Japan is unlikely to be the "benchmark" for India when the Obama administration initiates the process of deciding the fate of Iranian sanctions on dozen countries, which according to a US legislation need to "significantly" reduce their dependence on oil from Iran.
"It's Apple and Oranges," a source familiar with the thinking of the Obama administration on the issue said when asked if India should reduce its oil dependence on Iran by at least 15 per cent, as was done by Japan.
Japan was one of the 11 countries that included mostly those from Europe which were exempted by the US from its Iranian sanctions legislations as it determined that these countries have "significantly" reduced their dependence on Iranian oil.
India and Japan can't be put in the same boat, both fall in different categories, the sources said, adding that the parameters set for Japan's "significant" reduction could not be the same for India.
Japan made a commendable reduction -- of 15 to 22 per cent -- in its oil purchase from Iran despite being hit by the tsunami and its nuclear reactors being badly damaged.
Officials last month had told reporters that this could be a benchmark for other countries.
But now those familiar with the process and given the series of talks between the two countries since then, Japan is unlikely to be the barometer for India, sources said.
In case of New Delhi, Washington would definitely be considering India's galloping energy needs, which are necessary to meet the demands of 1.2 billion people and the availability of alternate source of energy.
Also India's important developmental role in Afghanistan, for which it has to rely on Iran, especially for its supply route, is also expected to be a factor, before the US makes a decision on India with regard to Iranian sanctions.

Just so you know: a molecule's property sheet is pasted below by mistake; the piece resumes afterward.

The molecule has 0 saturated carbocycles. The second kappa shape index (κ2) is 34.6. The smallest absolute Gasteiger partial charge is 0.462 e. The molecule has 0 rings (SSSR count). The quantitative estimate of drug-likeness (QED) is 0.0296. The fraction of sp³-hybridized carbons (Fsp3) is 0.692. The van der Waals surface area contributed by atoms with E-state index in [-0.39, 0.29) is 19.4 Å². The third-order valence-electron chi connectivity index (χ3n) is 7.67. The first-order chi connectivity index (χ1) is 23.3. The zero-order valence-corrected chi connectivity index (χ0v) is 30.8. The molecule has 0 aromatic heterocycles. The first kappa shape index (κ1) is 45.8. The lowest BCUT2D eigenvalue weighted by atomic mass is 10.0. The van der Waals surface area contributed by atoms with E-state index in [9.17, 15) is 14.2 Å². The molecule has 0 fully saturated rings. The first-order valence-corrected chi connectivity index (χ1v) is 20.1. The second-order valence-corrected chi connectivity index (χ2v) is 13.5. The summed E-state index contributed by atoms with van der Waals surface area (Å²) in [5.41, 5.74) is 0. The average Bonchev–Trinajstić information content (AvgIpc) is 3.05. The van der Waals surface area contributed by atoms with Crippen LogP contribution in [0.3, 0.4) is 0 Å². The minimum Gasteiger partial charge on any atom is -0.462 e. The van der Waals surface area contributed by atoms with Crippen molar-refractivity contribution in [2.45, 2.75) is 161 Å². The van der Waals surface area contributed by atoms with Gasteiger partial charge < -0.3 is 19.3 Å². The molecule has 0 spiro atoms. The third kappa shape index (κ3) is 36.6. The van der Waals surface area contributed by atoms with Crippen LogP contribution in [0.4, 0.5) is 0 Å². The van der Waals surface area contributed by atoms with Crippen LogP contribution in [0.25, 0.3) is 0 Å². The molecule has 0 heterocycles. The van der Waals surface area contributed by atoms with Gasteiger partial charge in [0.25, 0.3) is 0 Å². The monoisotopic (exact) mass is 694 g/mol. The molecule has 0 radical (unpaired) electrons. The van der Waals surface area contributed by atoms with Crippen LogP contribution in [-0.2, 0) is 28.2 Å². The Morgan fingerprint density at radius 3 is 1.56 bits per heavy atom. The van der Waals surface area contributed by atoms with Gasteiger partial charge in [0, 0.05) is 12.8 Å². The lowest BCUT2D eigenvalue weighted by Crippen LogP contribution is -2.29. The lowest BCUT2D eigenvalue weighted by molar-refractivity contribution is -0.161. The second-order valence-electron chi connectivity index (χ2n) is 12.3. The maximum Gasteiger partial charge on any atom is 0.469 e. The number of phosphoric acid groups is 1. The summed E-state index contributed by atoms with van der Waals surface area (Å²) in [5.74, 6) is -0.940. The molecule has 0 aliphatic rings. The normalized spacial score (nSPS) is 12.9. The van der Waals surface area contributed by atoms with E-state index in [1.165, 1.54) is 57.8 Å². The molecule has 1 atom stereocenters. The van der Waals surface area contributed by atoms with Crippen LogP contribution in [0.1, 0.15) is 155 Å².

Administration sources familiar with the process told PTI that the two countries are having a series of discussions on this issue.
However, the final decision on this would be taken by US Secretary of State Hillary Clinton herself, sources confirmed.
The US has time till end of June to make a determination in this regard.
"With respect to India, they are making steps that are heading in the right direction. In fact, I think in a number of instances, the actions of countries and their banks are better than the public statements that we sometimes hear them making," Clinton told lawmakers at a recent Congressional hearing.
"India since late 2010, suggest that it is now cautious about any expansion of energy relations with Iran," the independent Congressional Research Service said in its recent report on Iran.
As compared 16.4 per cent of its total oil imports coming from Iran in 2008-2009, in 2011-12, it came down to 10.3 per cent. But India faces the problem of further reduction as some of its refineries have been built to run solely on Iranian crude.
Sources said they are well aware of the fact that many of these refineries would have to be retrofitted in order to process oil from other countries and this is not something that can be done in a day.
At the same time, the US would be looking for some kind of commitment from India in this regard and as a country which is seen as defying the US-viewpoint on Iran.
In a breakfast meeting with American journalist organized by Christian Science Monitor, Indian Ambassador to the US Nirupama Rao said there is a degree of understanding between the two countries.
"The share of Iranian imports in our total volume of petroleum imports is going down as we speak, and there has been a significant reduction. I see that reduction being even more reinforced in the weeks and months to come," Rao said.
Under Secretary of State for Political Affairs Wendy Sherman in her recent trip to India had said that US will never seek to undermine India's energy security.
"We do not and never seek to undermine India's energy security. India's partnership and willingness to press Iran in whatever ways are appropriate for India to fulfill its international obligations, that's Iran's international obligations, is essential for international efforts to be successful," Sherman said in her remarks at the American Center in New Delhi early this month.